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Many writers, beginning and experienced, often inflate their sentences with unnecessary words, but strong writing is not complicated or wordy writing. Good writing is tight, concise, and to the point. Inflating your writing with superfluous words will lead to confusion in not only your sentences, but can also lead to a confusing message in your essay. Read on to learn how to tighten your writing and improve your sentences.

Eliminate Wordy Phrases

One of the easiest fixes to tighten your writing is to eliminate wordy phrases. Read over your essay to see if a wordy phrase can be reduced to a word or two without changing the meaning:

At the present time  Today our business has no deficit.

The end result is tragic if a patient is not treated swiftly.

The final outcome will be difficult to determine.

Because of the fact that NASA has cut funding, the space missions are in jeopardy.

 

Eliminate Empty or Meaningless Words

Read each sentence carefully to locate words that offer no essential information to a sentence. Some of the most common empty words in student essays are very, really, and definitely.

They were really trying hard to get the bill passed.

The paper was very interesting. 

The research definitely shows that meditation reduces stress.

If you find you use very or really a little too frequently, it’s often a sign that the sentence needs to be rewritten with stronger language. Note the changes in the revised sentence below:

They were struggling to get the bill passed.

The paper was fascinating.

The research confirms that meditation reduces stress.

 

Omit “It is” Constructions

One of the most common sentence constructions found in student writing is beginning a sentence with “It is” or “There are,” both of which create a subject-less, and often confusing, sentence. Look at the sentences below and consider what the “it is” might be referring to:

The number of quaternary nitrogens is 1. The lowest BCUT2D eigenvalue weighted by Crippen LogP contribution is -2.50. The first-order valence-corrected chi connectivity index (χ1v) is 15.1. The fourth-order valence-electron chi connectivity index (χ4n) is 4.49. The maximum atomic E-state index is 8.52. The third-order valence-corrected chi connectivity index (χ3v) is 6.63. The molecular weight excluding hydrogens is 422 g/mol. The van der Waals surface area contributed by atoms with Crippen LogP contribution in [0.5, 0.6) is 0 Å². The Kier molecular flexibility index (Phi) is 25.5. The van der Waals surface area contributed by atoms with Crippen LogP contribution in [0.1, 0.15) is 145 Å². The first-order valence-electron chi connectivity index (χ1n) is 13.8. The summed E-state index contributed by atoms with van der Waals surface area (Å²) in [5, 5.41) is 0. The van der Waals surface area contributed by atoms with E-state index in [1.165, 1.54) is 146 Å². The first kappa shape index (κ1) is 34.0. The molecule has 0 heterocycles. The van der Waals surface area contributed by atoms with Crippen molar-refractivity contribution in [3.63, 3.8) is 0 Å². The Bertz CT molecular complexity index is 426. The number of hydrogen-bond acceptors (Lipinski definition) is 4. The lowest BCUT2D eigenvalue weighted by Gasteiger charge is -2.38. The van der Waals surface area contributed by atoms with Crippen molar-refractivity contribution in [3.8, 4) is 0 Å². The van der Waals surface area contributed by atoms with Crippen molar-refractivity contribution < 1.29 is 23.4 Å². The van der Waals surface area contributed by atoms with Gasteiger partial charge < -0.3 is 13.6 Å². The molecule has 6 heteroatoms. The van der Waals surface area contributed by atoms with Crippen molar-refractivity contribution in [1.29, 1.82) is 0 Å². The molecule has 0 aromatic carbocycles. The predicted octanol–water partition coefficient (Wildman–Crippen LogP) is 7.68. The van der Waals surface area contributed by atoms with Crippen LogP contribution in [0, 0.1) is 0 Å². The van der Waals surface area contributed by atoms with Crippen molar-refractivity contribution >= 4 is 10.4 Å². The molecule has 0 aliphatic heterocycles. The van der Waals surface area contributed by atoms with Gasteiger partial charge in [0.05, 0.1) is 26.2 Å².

It is possible that the cause of her headaches is stress.

Revised: The cause of her headaches is stress.

It is worth pointing out that both governors were incorrect.

Revised: Note that both governors were incorrect.

It is clear that research supports his findings.

Revised: Clearly the research supports his findings.

It is often the case that initial experiments fail to prove anything.

Revised: Often initial experiments fail to prove anything.

 

Tighten sentences beginning with “There are” to clarify meaning and improve style by locating the real subject of the sentence. Below, the real subject of the sentences is underlined:

There are numerous reports of widespread corruption.

Revised: Numerous reports suggest widespread corruption.

There are only two questions left to answer.

Two questions are left to answer.

There are numerous studies that show the opposite is true.

Numerous studies show the opposite is true.

 

Before you turn in your final draft, take some time to work on eliminating any redundant, excessive, or unnecessary words or language from your sentences. Your ideas will communicate more clearly, writing will flow more smoothly, which means your ideas will be taken more seriously.

The Mod Squad: How to Banish Misplaced Modifiers

Mod_Squad